The violation of disappearances demonstrates both the difficulty in uncovering an act hidden and silenced by those who practice it, and the importance of defeating the practice by revealing it.

The IACHR challenged the gross and systematic human rights abuses of authoritarian rule. In the case of disappearances, the task was to try to make visible that which had been obscured. The Commission reviewed individual petitions, conducted on-site fact-finding missions, and prepared and published reports detailing hundreds of disappearances in various countries. Information was requested from government officials. The Commission received the testimony of survivors, and of the family members and friends of many who did not survive. The Commission received testimony, and it presented that testimony to the world in its case reports and its reports detailing the human rights situation in particular member states. Out of the many thousands of cases of disappearances during the 1970s and 1980s--no one knows how many--the Commission was able to formally treat only hundreds of cases. There is no way to verify whether Commission action wrested a son or daughter from the grasp of a torturer, or whether one disappeared person reappeared.

The case of the disappearance of Manfredo Velasquez Rodriguez was brought by the Commission to the Inter-American Court of Human Rights. Velasquez Rodriguez, a husband, father, and student, disappeared from the streets of Tegucigalpa, Honduras, on September 12, 1981. The Court determined that a systematic practice of disappearances had existed at the time, carried out with the support or acquiescence of the government. Velasquez Rodriguez was found to have been a victim of that practice: He was kidnapped, presumably tortured, executed, and clandestinely buried by agents of the armed forces. The Court held that the government had violated Velasquez Rodriguez's right to personal liberty, his right to humane treatment, and his right to life. This was the first contentious case before the Inter-American Court in which a state was required to compensate the family of the victim.

The work of the Commission and the Court on the human rights violation known as disappearance also illustrates a powerful aspect of the Inter-American human rights system--its capacity for demanding the truth and for truth-telling.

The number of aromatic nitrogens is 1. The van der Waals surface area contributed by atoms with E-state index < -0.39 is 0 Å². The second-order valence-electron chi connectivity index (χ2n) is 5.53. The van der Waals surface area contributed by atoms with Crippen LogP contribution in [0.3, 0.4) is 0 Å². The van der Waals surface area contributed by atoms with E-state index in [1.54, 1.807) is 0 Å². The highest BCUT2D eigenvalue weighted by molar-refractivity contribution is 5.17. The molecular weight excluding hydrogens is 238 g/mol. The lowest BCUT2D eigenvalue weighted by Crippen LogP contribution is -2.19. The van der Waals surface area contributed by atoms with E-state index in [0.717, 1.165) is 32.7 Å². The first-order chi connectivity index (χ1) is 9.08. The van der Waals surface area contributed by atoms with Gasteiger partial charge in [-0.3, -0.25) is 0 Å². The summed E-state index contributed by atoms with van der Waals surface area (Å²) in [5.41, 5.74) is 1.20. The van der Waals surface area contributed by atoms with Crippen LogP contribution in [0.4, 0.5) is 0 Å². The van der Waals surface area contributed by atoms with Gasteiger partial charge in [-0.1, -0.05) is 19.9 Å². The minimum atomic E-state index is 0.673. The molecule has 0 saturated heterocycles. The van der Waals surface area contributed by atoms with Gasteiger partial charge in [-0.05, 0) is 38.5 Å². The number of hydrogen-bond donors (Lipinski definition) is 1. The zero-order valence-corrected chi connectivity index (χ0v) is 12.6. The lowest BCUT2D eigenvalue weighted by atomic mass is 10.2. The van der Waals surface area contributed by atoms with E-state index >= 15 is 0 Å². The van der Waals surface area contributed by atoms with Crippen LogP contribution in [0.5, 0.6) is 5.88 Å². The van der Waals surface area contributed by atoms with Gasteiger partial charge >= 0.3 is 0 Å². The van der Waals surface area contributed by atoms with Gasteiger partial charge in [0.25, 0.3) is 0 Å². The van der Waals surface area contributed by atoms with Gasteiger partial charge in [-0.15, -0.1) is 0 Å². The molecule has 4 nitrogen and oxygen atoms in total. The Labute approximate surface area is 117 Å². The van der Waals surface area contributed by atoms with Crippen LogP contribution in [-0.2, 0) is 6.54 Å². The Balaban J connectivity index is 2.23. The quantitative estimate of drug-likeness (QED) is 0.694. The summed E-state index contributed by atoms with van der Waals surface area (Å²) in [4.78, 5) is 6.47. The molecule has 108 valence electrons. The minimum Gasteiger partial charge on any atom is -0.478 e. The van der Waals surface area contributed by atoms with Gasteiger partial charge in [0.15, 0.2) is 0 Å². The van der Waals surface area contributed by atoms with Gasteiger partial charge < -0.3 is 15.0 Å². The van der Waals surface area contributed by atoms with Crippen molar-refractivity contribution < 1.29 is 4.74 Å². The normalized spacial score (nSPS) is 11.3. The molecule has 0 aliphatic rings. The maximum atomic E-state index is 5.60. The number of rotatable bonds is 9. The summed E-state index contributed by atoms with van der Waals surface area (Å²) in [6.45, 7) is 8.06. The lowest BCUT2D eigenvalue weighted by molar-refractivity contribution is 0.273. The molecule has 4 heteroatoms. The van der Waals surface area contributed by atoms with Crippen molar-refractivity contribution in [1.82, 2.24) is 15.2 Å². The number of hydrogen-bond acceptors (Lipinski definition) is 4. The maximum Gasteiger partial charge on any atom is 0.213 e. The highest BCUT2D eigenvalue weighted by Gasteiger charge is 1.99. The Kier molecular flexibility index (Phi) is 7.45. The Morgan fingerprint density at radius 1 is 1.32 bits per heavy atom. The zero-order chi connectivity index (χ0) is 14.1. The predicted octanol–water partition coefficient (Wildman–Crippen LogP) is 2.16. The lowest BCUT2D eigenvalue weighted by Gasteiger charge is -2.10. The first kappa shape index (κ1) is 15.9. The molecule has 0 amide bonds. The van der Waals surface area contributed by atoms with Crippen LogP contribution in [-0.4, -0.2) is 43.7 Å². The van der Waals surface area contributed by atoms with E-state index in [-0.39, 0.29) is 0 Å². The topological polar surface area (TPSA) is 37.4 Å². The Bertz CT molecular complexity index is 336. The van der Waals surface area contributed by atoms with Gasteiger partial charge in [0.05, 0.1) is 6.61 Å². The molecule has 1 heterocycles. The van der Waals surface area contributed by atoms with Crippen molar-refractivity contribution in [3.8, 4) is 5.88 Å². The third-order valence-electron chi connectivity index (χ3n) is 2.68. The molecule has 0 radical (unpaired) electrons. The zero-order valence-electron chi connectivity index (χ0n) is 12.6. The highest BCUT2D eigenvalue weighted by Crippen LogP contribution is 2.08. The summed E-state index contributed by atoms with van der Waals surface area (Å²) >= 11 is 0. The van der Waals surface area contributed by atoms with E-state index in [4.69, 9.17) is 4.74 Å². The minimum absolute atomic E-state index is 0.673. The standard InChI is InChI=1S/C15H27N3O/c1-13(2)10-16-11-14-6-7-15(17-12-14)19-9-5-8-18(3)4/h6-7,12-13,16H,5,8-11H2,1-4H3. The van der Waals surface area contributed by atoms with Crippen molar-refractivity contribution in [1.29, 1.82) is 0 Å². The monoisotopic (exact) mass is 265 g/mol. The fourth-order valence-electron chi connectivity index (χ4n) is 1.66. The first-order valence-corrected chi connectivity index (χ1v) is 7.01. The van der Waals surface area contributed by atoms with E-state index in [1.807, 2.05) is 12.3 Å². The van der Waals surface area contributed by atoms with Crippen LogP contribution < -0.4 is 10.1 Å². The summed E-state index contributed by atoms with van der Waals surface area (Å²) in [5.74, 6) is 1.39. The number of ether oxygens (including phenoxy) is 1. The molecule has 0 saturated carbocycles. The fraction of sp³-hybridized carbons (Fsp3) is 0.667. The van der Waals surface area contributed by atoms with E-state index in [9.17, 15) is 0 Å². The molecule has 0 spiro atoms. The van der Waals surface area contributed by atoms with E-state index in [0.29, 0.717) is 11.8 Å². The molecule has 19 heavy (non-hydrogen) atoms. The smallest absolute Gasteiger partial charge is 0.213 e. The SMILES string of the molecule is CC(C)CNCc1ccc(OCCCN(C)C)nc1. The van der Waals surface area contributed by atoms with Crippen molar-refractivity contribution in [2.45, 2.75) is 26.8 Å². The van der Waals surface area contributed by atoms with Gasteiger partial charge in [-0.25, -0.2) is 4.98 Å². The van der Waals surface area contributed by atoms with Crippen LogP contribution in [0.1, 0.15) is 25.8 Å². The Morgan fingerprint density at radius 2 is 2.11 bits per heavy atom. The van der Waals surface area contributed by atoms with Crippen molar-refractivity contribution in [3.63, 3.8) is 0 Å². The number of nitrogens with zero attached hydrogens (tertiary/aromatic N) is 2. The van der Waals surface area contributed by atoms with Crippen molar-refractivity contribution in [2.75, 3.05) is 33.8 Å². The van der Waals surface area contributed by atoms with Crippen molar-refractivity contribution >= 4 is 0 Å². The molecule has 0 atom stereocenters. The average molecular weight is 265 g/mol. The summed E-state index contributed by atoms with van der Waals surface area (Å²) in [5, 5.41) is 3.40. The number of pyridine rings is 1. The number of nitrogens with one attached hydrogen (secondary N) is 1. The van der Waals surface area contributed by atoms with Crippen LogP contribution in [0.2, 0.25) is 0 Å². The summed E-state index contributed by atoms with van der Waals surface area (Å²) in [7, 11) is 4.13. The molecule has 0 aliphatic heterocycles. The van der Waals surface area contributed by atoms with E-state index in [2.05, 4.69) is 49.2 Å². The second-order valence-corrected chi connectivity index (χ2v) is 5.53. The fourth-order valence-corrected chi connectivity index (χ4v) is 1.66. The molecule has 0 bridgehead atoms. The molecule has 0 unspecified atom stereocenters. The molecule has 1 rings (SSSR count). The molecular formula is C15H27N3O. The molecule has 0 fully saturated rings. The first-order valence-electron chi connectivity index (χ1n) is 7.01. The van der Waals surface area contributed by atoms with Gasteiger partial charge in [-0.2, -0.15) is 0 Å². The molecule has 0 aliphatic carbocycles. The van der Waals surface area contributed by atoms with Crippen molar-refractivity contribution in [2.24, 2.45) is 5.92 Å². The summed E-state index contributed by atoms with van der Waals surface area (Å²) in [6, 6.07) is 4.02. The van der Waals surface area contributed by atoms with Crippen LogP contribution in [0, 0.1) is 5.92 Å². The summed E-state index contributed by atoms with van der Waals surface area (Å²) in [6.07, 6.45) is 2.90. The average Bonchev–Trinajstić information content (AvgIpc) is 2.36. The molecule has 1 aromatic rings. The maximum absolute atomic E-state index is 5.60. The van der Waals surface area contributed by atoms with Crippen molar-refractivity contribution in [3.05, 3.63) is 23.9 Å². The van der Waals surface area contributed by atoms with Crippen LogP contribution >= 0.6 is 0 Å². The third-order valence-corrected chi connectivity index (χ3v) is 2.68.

Every society has the inalienable right to know the truth about past events, as well as the motives and circumstances . . . in order to prevent repetition of such acts in the future, Moreover, the family members of the victims are entitled to information as to what happened to their relatives. (from the Commission's 1985-86 Annual Report)

The Commission continues to deal with cases that arose during the military dictatorships and with the sporadic instances of disappearances that still occur. It continues to encounter instances of arbitrary detention, lack of due process, torture, and extrajudicial executions. In the case of torture, the Inter-American Convention to Prevent and Punish Torture entered into force in February 1987. It defines torture and provides a stronger framework with which to approach this violation. There continue to be instances in which human rights violations are alleged, requiring impartial and exhaustive investigation by national authorities, but are nonetheless ignored.

In June of this year the Inter-American Convention on the prevention of Forced Disappearances was signed at the OAS General Assembly in Belem do Para, Brazil. The IACHR had drafted the original text, drawing from its years of experience combatting this practice. The goal of the Convention is to prevent, punish, and eradicate the forced disappearance of persons in the Americas.

The Present: Looking Toward the Future